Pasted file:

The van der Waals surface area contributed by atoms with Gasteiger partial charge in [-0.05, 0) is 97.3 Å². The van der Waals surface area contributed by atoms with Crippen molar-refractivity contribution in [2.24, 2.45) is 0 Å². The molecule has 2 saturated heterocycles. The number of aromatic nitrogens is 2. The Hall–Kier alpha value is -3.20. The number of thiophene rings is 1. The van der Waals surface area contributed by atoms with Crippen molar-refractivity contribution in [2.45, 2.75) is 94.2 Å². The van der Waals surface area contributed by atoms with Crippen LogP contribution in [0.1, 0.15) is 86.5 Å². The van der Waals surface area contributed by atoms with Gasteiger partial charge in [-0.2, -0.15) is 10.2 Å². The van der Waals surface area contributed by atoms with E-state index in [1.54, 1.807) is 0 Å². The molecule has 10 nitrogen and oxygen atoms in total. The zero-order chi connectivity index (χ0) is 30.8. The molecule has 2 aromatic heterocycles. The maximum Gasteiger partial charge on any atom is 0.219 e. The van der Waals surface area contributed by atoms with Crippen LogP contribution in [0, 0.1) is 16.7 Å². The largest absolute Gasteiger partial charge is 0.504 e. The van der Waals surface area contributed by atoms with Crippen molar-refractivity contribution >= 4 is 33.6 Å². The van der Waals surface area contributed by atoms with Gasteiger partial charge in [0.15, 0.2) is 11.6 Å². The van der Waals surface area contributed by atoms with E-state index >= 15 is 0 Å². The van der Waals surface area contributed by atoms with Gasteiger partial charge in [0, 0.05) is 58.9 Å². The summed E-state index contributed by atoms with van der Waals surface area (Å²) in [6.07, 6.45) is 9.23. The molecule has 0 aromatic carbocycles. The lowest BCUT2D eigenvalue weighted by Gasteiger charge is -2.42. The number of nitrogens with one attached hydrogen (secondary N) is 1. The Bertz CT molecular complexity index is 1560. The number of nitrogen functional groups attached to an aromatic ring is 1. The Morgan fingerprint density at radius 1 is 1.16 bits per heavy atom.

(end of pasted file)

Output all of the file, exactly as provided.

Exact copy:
The van der Waals surface area contributed by atoms with Gasteiger partial charge in [-0.05, 0) is 97.3 Å². The van der Waals surface area contributed by atoms with Crippen molar-refractivity contribution in [2.24, 2.45) is 0 Å². The molecule has 2 saturated heterocycles. The number of aromatic nitrogens is 2. The Hall–Kier alpha value is -3.20. The number of thiophene rings is 1. The van der Waals surface area contributed by atoms with Crippen molar-refractivity contribution in [2.45, 2.75) is 94.2 Å². The van der Waals surface area contributed by atoms with Crippen LogP contribution in [0.1, 0.15) is 86.5 Å². The van der Waals surface area contributed by atoms with Gasteiger partial charge in [-0.2, -0.15) is 10.2 Å². The van der Waals surface area contributed by atoms with E-state index in [1.54, 1.807) is 0 Å². The molecule has 10 nitrogen and oxygen atoms in total. The zero-order chi connectivity index (χ0) is 30.8. The molecule has 2 aromatic heterocycles. The maximum Gasteiger partial charge on any atom is 0.219 e. The van der Waals surface area contributed by atoms with Crippen LogP contribution in [0, 0.1) is 16.7 Å². The largest absolute Gasteiger partial charge is 0.504 e. The van der Waals surface area contributed by atoms with Crippen molar-refractivity contribution >= 4 is 33.6 Å². The van der Waals surface area contributed by atoms with Gasteiger partial charge in [0.15, 0.2) is 11.6 Å². The van der Waals surface area contributed by atoms with E-state index >= 15 is 0 Å². The van der Waals surface area contributed by atoms with Gasteiger partial charge in [0, 0.05) is 58.9 Å². The summed E-state index contributed by atoms with van der Waals surface area (Å²) in [6.07, 6.45) is 9.23. The molecule has 0 aromatic carbocycles. The lowest BCUT2D eigenvalue weighted by Gasteiger charge is -2.42. The number of nitrogens with one attached hydrogen (secondary N) is 1. The Bertz CT molecular complexity index is 1560. The number of nitrogen functional groups attached to an aromatic ring is 1. The Morgan fingerprint density at radius 1 is 1.16 bits per heavy atom.